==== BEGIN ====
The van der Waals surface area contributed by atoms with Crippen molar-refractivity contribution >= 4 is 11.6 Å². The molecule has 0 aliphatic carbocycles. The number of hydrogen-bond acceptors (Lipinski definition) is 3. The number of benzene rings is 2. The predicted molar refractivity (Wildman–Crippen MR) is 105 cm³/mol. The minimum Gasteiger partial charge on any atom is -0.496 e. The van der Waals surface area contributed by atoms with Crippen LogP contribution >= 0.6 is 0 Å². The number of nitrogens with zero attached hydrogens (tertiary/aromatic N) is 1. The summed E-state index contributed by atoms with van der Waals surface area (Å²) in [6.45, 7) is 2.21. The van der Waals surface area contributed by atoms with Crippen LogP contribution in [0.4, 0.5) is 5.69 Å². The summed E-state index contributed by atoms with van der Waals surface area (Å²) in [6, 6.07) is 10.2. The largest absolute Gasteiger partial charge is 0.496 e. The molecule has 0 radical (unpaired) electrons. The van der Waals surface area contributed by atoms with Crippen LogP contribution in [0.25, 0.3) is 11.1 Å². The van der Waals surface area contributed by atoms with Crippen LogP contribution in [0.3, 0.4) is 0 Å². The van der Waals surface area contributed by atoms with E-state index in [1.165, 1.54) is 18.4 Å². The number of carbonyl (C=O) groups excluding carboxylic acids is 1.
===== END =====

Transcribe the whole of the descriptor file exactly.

The van der Waals surface area contributed by atoms with Crippen molar-refractivity contribution >= 4 is 11.6 Å². The molecule has 0 aliphatic carbocycles. The number of hydrogen-bond acceptors (Lipinski definition) is 3. The number of benzene rings is 2. The predicted molar refractivity (Wildman–Crippen MR) is 105 cm³/mol. The minimum Gasteiger partial charge on any atom is -0.496 e. The van der Waals surface area contributed by atoms with Crippen LogP contribution >= 0.6 is 0 Å². The number of nitrogens with zero attached hydrogens (tertiary/aromatic N) is 1. The summed E-state index contributed by atoms with van der Waals surface area (Å²) in [6.45, 7) is 2.21. The van der Waals surface area contributed by atoms with Crippen LogP contribution in [0.4, 0.5) is 5.69 Å². The summed E-state index contributed by atoms with van der Waals surface area (Å²) in [6, 6.07) is 10.2. The largest absolute Gasteiger partial charge is 0.496 e. The molecule has 0 radical (unpaired) electrons. The van der Waals surface area contributed by atoms with Crippen LogP contribution in [0.25, 0.3) is 11.1 Å². The van der Waals surface area contributed by atoms with Crippen LogP contribution in [0.3, 0.4) is 0 Å². The van der Waals surface area contributed by atoms with E-state index in [1.165, 1.54) is 18.4 Å². The number of carbonyl (C=O) groups excluding carboxylic acids is 1.